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Epilepsia. 2011 Mar;52(3):541-50. doi: 10.1111/j.1528-1167.2010.02916.x. Epub 2011 Jan 26.

Molecular alterations underlying epileptogenesis after prolonged febrile seizure and modulation by erythropoietin.

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Stroke & Stem Cell Laboratory in Clinical Research Institute, Stem Cell Research Center, Department of Neurology, Seoul National University, Seoul, South Korea.



Children who experience complex febrile seizures are at a higher risk of subsequent epileptic episodes, and they may require therapy. This issue can be resolved by interventional studies using molecular targets identified and defined in animal models. In the current study, the molecular changes in the rat brain after febrile seizures were examined throughout the latent period, and erythropoietin was administered as a potentially antiepileptogenic intervention.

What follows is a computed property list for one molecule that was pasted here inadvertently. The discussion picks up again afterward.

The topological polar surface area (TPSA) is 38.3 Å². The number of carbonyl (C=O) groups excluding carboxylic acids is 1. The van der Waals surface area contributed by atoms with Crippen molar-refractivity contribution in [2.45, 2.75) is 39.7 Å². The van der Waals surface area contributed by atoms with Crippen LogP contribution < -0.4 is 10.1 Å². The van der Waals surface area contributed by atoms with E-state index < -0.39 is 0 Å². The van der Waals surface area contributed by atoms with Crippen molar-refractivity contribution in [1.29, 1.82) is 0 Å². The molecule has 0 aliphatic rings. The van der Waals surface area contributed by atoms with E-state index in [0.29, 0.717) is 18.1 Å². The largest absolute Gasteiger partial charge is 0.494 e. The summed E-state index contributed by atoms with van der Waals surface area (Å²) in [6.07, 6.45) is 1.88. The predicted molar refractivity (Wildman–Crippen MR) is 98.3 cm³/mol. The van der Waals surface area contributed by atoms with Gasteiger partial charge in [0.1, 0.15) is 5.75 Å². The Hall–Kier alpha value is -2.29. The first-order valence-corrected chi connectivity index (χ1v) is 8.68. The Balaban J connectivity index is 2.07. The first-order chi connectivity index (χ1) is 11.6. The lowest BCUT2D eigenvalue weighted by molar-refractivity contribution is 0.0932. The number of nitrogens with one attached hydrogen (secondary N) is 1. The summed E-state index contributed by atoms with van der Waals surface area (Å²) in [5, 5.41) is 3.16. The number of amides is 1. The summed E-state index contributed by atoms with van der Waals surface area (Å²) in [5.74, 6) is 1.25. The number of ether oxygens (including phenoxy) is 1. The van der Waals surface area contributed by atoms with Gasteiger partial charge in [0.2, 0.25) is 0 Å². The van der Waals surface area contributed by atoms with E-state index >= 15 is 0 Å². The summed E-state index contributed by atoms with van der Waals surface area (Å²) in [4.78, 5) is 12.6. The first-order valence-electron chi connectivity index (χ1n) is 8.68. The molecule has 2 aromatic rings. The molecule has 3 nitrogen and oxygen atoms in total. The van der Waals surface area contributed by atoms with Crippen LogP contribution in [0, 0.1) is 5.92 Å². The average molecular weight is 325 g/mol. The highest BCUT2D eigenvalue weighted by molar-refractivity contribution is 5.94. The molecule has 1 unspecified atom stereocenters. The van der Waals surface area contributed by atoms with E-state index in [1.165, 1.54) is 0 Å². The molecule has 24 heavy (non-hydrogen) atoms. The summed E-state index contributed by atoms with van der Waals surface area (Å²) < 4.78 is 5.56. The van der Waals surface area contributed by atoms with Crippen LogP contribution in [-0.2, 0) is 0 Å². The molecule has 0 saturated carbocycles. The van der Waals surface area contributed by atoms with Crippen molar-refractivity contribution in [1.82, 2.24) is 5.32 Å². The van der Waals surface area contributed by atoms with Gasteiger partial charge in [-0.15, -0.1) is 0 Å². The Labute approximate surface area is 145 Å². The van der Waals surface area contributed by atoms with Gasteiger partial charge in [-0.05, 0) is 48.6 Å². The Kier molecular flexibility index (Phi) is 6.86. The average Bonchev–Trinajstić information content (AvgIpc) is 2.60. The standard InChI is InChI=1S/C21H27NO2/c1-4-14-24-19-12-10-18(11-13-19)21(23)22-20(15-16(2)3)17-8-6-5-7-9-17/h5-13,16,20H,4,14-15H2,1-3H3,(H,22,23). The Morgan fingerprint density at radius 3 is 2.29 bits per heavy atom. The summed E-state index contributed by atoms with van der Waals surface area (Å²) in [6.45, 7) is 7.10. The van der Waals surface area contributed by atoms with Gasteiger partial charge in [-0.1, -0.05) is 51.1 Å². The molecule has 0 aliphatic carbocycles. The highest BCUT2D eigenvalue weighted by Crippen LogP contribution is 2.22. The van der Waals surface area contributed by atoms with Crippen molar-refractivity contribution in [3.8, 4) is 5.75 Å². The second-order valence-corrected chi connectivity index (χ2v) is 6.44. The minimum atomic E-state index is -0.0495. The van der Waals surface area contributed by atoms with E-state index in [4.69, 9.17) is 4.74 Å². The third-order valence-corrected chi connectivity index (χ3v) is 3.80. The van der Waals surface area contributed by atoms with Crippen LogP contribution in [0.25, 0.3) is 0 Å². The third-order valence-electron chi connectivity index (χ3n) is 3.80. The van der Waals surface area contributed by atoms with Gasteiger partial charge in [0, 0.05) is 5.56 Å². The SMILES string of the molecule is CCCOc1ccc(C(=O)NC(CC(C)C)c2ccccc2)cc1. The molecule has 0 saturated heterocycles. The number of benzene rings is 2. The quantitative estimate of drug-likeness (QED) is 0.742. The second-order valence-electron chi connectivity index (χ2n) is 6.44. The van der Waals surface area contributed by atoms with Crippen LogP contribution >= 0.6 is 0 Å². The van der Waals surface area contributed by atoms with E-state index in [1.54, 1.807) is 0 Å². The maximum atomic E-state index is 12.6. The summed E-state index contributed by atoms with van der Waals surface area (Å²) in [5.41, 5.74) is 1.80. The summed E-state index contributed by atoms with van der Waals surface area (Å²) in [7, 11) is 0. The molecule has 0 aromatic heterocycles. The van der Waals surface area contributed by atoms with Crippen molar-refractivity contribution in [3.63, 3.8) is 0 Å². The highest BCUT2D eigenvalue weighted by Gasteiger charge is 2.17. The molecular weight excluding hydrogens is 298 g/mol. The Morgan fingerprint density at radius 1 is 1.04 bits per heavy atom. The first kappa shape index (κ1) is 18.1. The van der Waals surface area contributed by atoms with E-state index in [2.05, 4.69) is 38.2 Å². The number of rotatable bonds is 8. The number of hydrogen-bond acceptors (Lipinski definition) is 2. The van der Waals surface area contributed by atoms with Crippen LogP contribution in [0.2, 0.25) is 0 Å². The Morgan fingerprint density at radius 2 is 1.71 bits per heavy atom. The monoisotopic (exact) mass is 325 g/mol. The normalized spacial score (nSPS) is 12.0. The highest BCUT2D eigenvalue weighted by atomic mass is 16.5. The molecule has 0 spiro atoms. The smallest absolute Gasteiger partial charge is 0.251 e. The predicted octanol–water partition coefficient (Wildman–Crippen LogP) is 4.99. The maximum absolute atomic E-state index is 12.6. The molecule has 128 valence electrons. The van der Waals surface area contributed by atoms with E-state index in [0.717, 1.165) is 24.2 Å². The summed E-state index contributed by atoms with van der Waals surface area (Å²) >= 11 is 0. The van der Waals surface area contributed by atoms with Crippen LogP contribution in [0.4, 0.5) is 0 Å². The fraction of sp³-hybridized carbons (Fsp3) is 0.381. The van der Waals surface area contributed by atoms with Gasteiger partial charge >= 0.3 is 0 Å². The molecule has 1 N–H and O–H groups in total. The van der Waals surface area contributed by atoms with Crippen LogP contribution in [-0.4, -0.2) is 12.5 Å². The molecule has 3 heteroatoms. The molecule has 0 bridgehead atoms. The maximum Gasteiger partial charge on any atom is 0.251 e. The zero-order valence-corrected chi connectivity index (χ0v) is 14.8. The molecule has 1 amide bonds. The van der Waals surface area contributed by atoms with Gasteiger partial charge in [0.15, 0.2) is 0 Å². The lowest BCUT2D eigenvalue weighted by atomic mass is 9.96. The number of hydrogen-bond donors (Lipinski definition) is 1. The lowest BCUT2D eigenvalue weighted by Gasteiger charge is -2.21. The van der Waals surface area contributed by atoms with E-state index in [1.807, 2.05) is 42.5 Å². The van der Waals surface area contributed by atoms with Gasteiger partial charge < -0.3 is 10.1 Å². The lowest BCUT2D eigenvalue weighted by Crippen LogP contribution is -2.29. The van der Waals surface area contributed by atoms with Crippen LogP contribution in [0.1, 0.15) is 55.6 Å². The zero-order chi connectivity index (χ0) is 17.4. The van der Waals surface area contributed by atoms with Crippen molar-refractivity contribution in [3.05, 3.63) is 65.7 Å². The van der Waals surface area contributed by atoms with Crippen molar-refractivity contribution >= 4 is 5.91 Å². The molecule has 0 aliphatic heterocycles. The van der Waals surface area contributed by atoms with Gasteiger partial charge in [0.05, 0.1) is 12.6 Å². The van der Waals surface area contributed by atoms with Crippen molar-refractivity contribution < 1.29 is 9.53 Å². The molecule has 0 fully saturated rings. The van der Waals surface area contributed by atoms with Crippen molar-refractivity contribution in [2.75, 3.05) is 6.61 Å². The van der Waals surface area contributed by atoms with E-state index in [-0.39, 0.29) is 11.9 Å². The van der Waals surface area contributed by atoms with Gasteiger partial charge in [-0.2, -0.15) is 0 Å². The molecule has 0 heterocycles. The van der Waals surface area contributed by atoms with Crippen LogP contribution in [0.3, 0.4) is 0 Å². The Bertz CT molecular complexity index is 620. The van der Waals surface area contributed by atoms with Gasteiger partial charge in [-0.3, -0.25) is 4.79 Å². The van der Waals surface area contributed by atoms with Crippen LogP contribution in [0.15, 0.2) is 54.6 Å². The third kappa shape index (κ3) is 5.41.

The changes in the expressions of genes that were differentially regulated during the latent period after febrile seizures were categorized into the following four patterns: (1) continuously high (CH); (2) continuously low (CL); (3) rise and fall (RF); and (4) going-up (GU). Erythropoietin was administered immediately after seizure cessation and then once daily for at most 7 days, and spontaneous recurrent seizures and cellular and molecular changes were investigated.


The CH genes were associated with cell cycle and adhesion, whereas the CL genes were related to energy metabolism. Within the category of RF, the largest changes were for genes involved in inflammation, apoptosis, and γ-aminobutyric acid (GABA) signaling. The GU category included genes involved in ion transport and synaptogenesis. Along with an early rise in inflammatory genes, there were substantial increases in brain edema and activated microglia during the early latent period. Erythropoietin reduced the early inflammatory responses and modulated the molecular alterations after febrile seizures, thereby reducing the risk of subsequent spontaneous seizures.


Erythropoietin treatment may provide a new strategy for preventing epilepsy in susceptible individuals with atypical febrile seizures.

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